If you have a rug that was submerged in floodwaters during Hurricane Harvey, you may have noticed moderate to significant dye migration. Or to put this in layman’s terms, the rug’s colors are bleeding, running or fading. In this article, we’ll address two of the questions that are probably foremost in your mind: what causes the dyes to bleed and how can the rug can be fixed?
Let’s take the first question first: why do rug colors bleed? Let’s review some common reasons:
- Fugitive dyes: No, this isn’t a reference to the Harrison Ford movie from the early 90’s. Rather, a fugitive dye is a term used to describe rug colors that fade during washing and cleaning or when exposed to ultraviolet rays. This means that the dye is unstable enough that prolonged exposure to floodwaters will cause dye migration.
- Excess dyes: This issue will be familiar to people who own tie-dye clothing and have washed it in their washing machines. When you wash a new rug for the first time, there may be color runoff. Another reason rug colors may bleed is if dyes were added to an antique rug in order to give it a fresh, revitalized look.
- Chemical residue: Many in-home rug cleaning solutions leave a residue that often interacts poorly with acid-based dyes, particularly those found in wool rugs. As a result, the rug’s colors will bleed despite the fact that the rug is seemingly “clean.” For this reason, we advise having your rug professionally cleaned if it’s an antique rug made from natural fibers.
There are other reasons that cause rug color bleeding, including high heat, high alkalinity and pet urine. That said, for the purposes of this article we’ll regard these as secondary factors that don’t specifically relate to flooded or water damaged rugs.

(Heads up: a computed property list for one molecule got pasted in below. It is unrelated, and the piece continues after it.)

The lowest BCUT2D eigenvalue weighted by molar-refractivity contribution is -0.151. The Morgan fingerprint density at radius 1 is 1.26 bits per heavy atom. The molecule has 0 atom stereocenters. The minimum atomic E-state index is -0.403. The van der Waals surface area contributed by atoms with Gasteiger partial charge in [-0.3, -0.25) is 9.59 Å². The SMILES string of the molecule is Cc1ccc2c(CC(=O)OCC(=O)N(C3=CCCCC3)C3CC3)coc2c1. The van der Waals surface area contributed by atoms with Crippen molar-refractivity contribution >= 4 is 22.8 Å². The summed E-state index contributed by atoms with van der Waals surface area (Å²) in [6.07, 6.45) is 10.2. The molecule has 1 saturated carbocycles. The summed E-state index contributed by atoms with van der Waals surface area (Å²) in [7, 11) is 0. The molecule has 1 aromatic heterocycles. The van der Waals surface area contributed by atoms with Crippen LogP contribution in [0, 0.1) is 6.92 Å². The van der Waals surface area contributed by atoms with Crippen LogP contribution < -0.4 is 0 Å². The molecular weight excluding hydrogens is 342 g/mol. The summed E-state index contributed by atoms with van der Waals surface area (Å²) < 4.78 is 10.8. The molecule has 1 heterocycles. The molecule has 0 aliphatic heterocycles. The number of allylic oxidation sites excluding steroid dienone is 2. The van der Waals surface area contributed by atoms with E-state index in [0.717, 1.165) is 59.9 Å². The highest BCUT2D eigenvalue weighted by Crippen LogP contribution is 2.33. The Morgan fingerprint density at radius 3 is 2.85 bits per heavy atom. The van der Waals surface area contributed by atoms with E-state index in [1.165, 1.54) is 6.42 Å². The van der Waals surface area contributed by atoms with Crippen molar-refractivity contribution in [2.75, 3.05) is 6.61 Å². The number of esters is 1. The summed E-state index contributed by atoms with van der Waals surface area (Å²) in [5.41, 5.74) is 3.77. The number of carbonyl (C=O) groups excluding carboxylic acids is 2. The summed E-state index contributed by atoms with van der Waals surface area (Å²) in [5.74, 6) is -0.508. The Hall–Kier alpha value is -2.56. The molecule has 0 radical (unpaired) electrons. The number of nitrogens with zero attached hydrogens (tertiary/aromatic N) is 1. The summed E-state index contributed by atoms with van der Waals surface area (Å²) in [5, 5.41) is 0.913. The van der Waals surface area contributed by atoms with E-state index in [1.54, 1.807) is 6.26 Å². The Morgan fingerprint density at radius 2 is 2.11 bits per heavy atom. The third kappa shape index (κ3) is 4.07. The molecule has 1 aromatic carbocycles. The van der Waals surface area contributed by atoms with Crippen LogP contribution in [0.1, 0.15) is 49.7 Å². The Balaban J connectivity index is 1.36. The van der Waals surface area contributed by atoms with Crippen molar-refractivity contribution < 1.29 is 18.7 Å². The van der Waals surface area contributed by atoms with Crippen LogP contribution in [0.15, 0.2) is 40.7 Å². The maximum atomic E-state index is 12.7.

Keep in mind that different rug types have their own distinct structural issues and thus require solutions particular to them. With that said, any rug restoration expert worth his or her salt will be aware of your rug’s unique challenges and will be equipped to reverse color bleeding issues if it’s possible to do so.
Before taking your rug in for a professional restoration, we suggest doing the following:
- Take clear pictures of your water-damaged rug. This serves two purposes: one, it provides a rug care expert with a clear look at the bleeding colors and two, it enables you to potentially collect damages from your insurance company should the rug restoration fail to return the piece to its former glory.
- Provide a detailed assessment of the rug color bleeding. Take it from us: no detail, no matter how small it may seem, is insignificant. A “before” photo of your rug before the flood damage is also extremely helpful, as it allows the restoration expert to see what specific damage was caused by flooding, and what may be other forms of wear and tear.
- Look to have your rug professionally appraised before agreeing to any restoration work. This will make it easier to receive funds to have your rug colors restored. In many cases, the professional rug appraiser and rug restoration expert will operate out of the same shop. But in order to avoid a conflict of interest, we recommend seeking an appraiser with no ties to the rug restorer.
- Ask your rug restorer about their liability insurance policy. Many reputable rug repair shops should have no problem ensuring the quality of the restoration work performed. This will also come in handy for insurance purposes. Also be sure to inspect the repaired rug as thoroughly as possible before leaving the shop.
It should be noted that red dyes are especially vulnerable to color bleeding. This isn’t to say that all dyes of this hue will bleed, as some are more colorfast than others. In general, the primary reasons for color bleeding include incorrect dyeing techniques or the use of poor quality dyes. Other factors include excessive exposure to hot water, the use of bleach or high alkaline cleaners, and mixing bright colors (like many reds) with lighter colors (particularly whites).
Fixing a rug with bleeding colors is among one of the more tricky parts of rug restoration. Therefore, don’t be surprised if your floodwater drenched rug won’t be able to make it. If your rug is a cheap, mass-produced item, then we suggest cutting your losses and getting a new rug. If it’s a rug that’s more irreplaceable, such as an antique or expensive rug, it’ll be worth your while to have the piece professionally restored if possible or collect flood damage insurance if not.
For more information, contact Bagdad Oriental Rugs and we’ll provide you with the information you need to restore your rug’s colors to be as good as new!